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CHAPTER 13 GETTING YOUR ACT TOGETHER ENGLISH FOR CAREERS, 9th Edition Business, Professional, and Technical by Leila R. Smith Presentation design by Barbara.

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Presentation on theme: "CHAPTER 13 GETTING YOUR ACT TOGETHER ENGLISH FOR CAREERS, 9th Edition Business, Professional, and Technical by Leila R. Smith Presentation design by Barbara."— Presentation transcript:

1 CHAPTER 13 GETTING YOUR ACT TOGETHER ENGLISH FOR CAREERS, 9th Edition Business, Professional, and Technical by Leila R. Smith Presentation design by Barbara Moran English for Careers, 9th Edition Business, Professional, and Technical By Leila R. Smith ©2006 Pearson Education, Inc. Pearson Prentice Hall Upper Saddle River, NJ 07458

2 After completing Chapter 13, you will Get Get Your Act Together, by reviewing the most common writing faults and replacing them with clear, correct, and logical language Reinforce Reinforce the grammar, word choices, and punctuation you practiced in Chapters 1-12 English for Careers, 9th Edition Business, Professional, and Technical By Leila R. Smith ©2006 Pearson Education, Inc. Pearson Prentice Hall Upper Saddle River, NJ 07458

3 Sentence faults result in problems for readers result in problems for readers prevent writers from achieving objectives prevent writers from achieving objectives readers are amused or distracted by errors readers are amused or distracted by errors readers have to seek clarifications, wasting time readers have to seek clarifications, wasting time miscommunications happen miscommunications happen frustrations mount frustrations mount the company looks unprofessional the company looks unprofessional English for Careers, 9th Edition Business, Professional, and Technical By Leila R. Smith ©2006 Pearson Education, Inc. Pearson Prentice Hall Upper Saddle River, NJ 07458

4 Written workplace communications must be clear logical correct concise courteous English for Careers, 9th Edition Business, Professional, and Technical By Leila R. Smith ©2006 Pearson Education, Inc. Pearson Prentice Hall Upper Saddle River, NJ 07458

5 Let’s review Chapter 10! Are these sentences, fragments, run-ons, or commas splices? Hopeful to hear from you for your input. Hopeful to hear from you for your input. FRAGMENT FRAGMENT I hope to hear from you; we need your input. I hope to hear from you; we need your input. SENTENCE SENTENCE I hope to hear from you we need your input. I hope to hear from you we need your input. RUN-ON RUN-ON I hope to hear from you, we need your input. I hope to hear from you, we need your input. COMMA SPLICE COMMA SPLICE English for Careers, 9th Edition Business, Professional, and Technical By Leila R. Smith ©2006 Pearson Education, Inc. Pearson Prentice Hall Upper Saddle River, NJ 07458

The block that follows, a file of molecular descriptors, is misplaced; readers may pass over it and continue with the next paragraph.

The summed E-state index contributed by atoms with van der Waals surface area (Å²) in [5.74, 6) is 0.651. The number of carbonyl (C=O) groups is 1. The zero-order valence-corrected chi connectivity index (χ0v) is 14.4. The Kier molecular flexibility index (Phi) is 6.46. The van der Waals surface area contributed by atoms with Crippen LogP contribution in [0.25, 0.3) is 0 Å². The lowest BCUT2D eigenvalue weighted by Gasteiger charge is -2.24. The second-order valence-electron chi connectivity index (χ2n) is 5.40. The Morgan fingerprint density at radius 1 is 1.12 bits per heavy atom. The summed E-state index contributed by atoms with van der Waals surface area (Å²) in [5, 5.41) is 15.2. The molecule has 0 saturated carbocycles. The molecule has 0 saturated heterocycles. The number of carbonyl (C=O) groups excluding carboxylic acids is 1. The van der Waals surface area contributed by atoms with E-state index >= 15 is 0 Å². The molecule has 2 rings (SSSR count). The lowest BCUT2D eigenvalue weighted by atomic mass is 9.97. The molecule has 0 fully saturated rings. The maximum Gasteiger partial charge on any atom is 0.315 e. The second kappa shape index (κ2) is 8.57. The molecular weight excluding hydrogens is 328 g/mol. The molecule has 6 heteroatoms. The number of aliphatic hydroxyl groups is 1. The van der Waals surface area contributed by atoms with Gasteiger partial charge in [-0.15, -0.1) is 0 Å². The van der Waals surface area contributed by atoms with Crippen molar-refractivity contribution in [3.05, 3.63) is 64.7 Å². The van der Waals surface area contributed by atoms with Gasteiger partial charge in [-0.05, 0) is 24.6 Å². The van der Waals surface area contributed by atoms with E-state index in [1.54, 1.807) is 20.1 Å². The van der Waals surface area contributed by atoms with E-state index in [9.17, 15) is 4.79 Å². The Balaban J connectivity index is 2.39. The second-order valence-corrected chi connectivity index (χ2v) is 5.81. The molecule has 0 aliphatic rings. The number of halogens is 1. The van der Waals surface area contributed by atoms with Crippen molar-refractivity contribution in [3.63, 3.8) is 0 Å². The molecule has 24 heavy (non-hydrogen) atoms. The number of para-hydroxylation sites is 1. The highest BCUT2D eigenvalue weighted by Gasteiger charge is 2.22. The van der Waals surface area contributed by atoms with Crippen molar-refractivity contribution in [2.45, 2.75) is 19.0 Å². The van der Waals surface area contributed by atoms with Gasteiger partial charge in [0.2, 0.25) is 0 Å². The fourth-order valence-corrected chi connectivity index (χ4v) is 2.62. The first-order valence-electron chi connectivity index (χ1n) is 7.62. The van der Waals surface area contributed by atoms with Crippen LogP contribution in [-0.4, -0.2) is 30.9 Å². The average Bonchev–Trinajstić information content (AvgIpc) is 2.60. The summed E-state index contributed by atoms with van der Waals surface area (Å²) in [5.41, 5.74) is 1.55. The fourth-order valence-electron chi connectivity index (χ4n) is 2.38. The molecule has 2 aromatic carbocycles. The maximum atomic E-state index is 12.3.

6 TLC for sentences To improve writing style, vary sentence lengths To improve writing style, vary sentence lengths Try to keep sentences under words Try to keep sentences under words Short “choppy” sentences may be blended. Short “choppy” sentences may be blended. For example: For example: Jane likes her work. Dick likes to play. Jane likes her work. Dick likes to play. Jane likes her work, but Dick likes to play. Jane likes her work, but Dick likes to play. Although Jane likes to work, Dick likes to play. Although Jane likes to work, Dick likes to play. Jane likes her work and Dick likes to play. Jane likes her work and Dick likes to play. English for Careers, 9th Edition Business, Professional, and Technical By Leila R. Smith ©2006 Pearson Education, Inc. Pearson Prentice Hall Upper Saddle River, NJ 07458

7 English for Careers, 9th Edition Business, Professional, and Technical By Leila R. Smith ©2006 Pearson Education, Inc. Pearson Prentice Hall Upper Saddle River, NJ End read 72 End read 72

8 English for Careers, 9th Edition Business, Professional, and Technical By Leila R. Smith ©2006 Pearson Education, Inc. Pearson Prentice Hall Upper Saddle River, NJ The play was long. The play was boring. And the actors forgot their lines. The play was long. The play was boring. And the actors forgot their lines. The play was long, boring, and the actors forgot their lines. The play was long, boring, and the actors forgot their lines. I knew we should have rehearsed.

9 TLC for sentences Beware of “gobbledygook” Beware of “gobbledygook” needlessly long words needlessly long words superfluous words superfluous words complicated sentence structure complicated sentence structure pompous, hard to understand language pompous, hard to understand language Try clarifying this: Try clarifying this:  To prevent interference of respiration due to the obstruction of the larynx region, masticate sustenance with absolute thoroughness.  To prevent choking, chew food thoroughly. English for Careers, 9th Edition Business, Professional, and Technical By Leila R. Smith ©2006 Pearson Education, Inc. Pearson Prentice Hall Upper Saddle River, NJ 07458